Michael Murphy grew up near Dallas, Texas and spent a great deal of time riding horses on ranches belonging to his uncle and grandfather. The early exposure to the cowboy life would later be reflected in many of his songs.
His first paying job in the music field was acting as a singing cowboy at campfires at a summer camp. After high school, he formed a band and began singing in Dallas clubs. In 1964 he was in a group with Mike Nesmith (who later became a Monkee). Mike asked Michael to write a song for a Monkees album, and What Am I Doing Hanging Round was recorded by the Monkees on their fourth album. He continued writing songs that were recorded by a number of prominent singers.
In 1971 he signed a contract with A&M Records and recorded his first album. Michael’s first chart record Geronimo’s Cadillac was released from that album in 1972. The record just barely got into the Top Forty and none of the other singles from his first three albums ever got onto the charts.
In 1975, when it appeared his next album might be his last, he reached back for a song he had written back in 1968 and recorded it the way he wanted to. While it may not have seemed like a commercial move, that recording of Wildfire went on to sell over two million copies and put him back on the radio for good. The record peaked at #3 on the pop charts and hit the top of the Adult Contemporary chart.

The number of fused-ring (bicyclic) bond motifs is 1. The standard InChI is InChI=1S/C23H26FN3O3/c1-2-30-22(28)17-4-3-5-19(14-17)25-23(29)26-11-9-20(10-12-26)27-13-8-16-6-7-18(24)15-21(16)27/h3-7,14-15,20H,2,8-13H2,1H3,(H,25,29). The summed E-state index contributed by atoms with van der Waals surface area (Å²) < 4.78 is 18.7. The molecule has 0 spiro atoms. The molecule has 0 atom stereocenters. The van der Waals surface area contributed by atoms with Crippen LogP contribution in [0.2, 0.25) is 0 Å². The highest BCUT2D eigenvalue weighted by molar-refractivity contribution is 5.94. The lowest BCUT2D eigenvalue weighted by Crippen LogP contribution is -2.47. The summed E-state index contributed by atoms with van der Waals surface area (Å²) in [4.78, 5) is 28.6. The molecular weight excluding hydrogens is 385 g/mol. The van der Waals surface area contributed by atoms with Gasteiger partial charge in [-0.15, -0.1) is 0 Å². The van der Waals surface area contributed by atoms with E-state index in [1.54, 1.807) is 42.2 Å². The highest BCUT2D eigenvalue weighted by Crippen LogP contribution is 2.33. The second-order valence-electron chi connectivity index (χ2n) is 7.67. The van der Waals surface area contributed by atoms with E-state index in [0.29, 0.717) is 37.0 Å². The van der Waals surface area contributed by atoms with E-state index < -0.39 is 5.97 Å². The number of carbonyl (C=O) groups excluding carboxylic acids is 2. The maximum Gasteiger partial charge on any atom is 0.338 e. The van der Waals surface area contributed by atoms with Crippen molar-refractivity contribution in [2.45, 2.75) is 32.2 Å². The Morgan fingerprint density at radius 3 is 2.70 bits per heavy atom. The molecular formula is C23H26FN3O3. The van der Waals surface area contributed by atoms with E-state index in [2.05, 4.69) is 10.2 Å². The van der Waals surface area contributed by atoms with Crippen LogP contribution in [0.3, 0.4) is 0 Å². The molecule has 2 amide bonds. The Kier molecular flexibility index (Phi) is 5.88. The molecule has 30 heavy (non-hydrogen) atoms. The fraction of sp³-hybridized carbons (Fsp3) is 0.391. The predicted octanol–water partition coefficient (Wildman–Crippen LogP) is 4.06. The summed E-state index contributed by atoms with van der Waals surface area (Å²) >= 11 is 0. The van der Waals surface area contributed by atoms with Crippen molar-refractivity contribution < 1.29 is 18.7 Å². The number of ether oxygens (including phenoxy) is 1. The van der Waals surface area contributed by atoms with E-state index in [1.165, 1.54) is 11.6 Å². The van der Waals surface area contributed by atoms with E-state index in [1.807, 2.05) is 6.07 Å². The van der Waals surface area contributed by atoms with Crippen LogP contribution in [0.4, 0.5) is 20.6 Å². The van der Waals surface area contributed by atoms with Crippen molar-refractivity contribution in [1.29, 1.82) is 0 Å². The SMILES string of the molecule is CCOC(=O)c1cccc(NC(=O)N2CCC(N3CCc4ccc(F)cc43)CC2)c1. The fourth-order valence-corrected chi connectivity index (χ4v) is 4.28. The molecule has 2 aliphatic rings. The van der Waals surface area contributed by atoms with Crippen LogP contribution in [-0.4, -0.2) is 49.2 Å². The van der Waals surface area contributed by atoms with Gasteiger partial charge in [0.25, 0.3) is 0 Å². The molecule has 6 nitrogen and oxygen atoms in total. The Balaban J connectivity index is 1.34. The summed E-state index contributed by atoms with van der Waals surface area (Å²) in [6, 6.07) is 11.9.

There was an actor named Michael Murphey whose career was taking off, so Michael started including his middle name on his work, becoming Michael Martin Murphey.
England Dan and John Ford Coley recorded the song What’s Forever For on their Dr. Heckle And Mr. Jive album in 1978. They released two successful singles from the album but did not put that song on a single. Michael recorded the song in 1982 and it was released as the second single from the album that first used his “new” name.
The record only got up to #19 on the pop charts but went on the reach #1 on the Country charts. He pivoted his career after that success: he never again reached the Hot 100, but he had a long string of Country hits through the nineties.